Route 66 is the most famous road in the United States. Route 66 originally covered 2,418 miles from Chicago, Illinois, to Santa Monica, California, passing through neon-lit motels, odd roadside attractions, and vast areas of desolate wilderness. Route 66 has used as a setting for numerous films due to its abundance of creative ideas. The Route 66 Big 8 Motel in El Reno, Oklahoma, is the setting for a critical sequence in the 1988 film Rain Man. Films like Rain Man went on to garner countless honors and awards, including four Oscars. Even if a film shot on Route 66 doesn’t win an Oscar, it’s still worth seeing. Here are eleven must-see movies you may binge-watch over the course of a few days:
1. Easy Rider (1969)
This 1969 film follows two “biker-hippies” (Peter Fonda and Dennis Hopper) as they travel from Santa Monica, California, to New Orleans, through the west and southern United States. In their travels, they come across a wide variety of interesting people and bizarre events. The ultimate road-trip movie for bikers, this film cost less than $1 million to make yet ended up earning over $60 million worldwide. Due of Hollywood’s cinematic revolution, this film is particularly interesting. It was one of the first low-budget films to achieve success, and it dealt with issues such as sexuality, politics, and narcotics with unparalleled honesty.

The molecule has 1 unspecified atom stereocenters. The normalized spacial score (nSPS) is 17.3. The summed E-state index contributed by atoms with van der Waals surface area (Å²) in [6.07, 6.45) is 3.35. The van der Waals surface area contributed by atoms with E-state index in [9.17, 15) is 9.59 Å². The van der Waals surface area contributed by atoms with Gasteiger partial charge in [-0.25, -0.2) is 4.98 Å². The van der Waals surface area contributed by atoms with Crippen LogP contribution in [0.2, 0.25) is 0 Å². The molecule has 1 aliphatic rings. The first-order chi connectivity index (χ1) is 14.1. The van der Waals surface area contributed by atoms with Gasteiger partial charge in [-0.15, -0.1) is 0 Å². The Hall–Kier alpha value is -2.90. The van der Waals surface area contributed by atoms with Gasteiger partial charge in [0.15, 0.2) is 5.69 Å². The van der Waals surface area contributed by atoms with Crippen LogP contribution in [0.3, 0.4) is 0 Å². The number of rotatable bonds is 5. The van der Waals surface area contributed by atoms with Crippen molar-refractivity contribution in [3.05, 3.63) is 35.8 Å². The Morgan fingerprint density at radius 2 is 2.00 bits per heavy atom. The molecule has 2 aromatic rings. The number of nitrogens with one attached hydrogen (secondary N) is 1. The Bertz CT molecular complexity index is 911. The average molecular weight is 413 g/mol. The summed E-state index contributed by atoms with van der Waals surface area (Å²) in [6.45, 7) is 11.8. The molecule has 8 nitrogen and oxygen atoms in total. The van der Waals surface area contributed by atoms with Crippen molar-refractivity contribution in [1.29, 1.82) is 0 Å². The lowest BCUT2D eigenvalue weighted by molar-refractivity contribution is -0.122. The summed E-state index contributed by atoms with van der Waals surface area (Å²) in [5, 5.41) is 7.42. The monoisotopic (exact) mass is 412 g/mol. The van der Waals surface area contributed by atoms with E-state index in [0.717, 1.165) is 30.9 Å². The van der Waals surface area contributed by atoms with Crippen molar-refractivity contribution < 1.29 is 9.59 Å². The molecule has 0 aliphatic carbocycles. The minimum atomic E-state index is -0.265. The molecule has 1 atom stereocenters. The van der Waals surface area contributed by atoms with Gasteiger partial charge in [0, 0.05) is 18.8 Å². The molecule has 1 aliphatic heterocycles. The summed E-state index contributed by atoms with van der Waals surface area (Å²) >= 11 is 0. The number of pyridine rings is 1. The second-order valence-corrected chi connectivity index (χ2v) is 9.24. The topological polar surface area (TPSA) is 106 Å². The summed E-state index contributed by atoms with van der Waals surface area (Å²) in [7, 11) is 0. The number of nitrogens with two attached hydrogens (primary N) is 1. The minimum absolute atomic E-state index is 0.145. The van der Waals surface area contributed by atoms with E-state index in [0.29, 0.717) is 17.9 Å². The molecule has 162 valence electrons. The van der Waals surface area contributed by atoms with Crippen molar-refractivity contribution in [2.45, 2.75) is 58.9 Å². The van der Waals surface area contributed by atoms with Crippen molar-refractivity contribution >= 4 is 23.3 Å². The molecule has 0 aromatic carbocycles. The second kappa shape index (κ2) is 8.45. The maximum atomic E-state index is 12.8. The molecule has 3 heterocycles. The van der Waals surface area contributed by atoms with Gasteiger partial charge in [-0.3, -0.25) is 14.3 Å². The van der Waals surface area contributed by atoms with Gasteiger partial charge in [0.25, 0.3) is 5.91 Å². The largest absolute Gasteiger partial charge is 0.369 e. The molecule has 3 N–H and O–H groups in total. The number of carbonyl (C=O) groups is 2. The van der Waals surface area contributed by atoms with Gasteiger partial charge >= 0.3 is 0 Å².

2. The Grapes of Wrath (1940)
This 1940 film is based on John Steinbeck’s novel of the same name. It depicts the narrative of an Oklahoman family on their way to California via Route 66. A poor Joad family flees Oklahoma during the Great Depression and the Dust Bowl era in quest of a better life. There are numerous scenes in this film that take place on Route 66, which Steinbeck coined the title “Mother Road” to describe, and many of these locales are portrayed heavily. AFI’s 2007 list of the finest movies ever made places this film at number 230, and it was nominated for seven Academy Awards during that time.
3. Bagdad Cafe (1987)
It is a German comedy-drama set in a remote truck stop café and motel in the Mojave Desert of California in 1987 known as Out of Rosenheim. The plot revolves around the friendship that forms between two ladies who have recently divorced their spouses. A former Route 66 village, Bagdad, California, serves as the backdrop for this film. The community was bypassed by Interstate 40 in 1973 and finally demolished. It’s no secret that the movie was shot at a location in Newberry Springs, California, which has since been renamed the “Bagdad Cafe.” As a result, this cafe has become a popular site for tourists on the road.
4. No Country for Old Men (2007)
Based on a novel written by Cormac McCarthy, the film tells the story of two Texas welders who find themselves caught in a cat-and-mouse game in the deserts of west Texas. Though it appears as though the Desert Sands Motel in the last scene is located somewhere in Texas, it was really photographed and shot in New Mexico’s Albuquerque on Historic Highway 6. Four Academy Awards and countless other honors were awarded to this film, which has been much praised.
5. Little Miss Sunshine (2006)
To transport Olive to a beauty competition in Redondo Beach, California, the Hoover crew crams into a canary yellow Volkswagen bus and sets off on a cross-country journey. Chandler, Phoenix, and Flagstaff, Arizona, all along Route 66, served as backdrops for scenes of the road trip. This film, which had a budget of $8 million, generated more than $100 million worldwide despite having a comparatively low budget. Stay for the strange family antics and the beautiful scenery.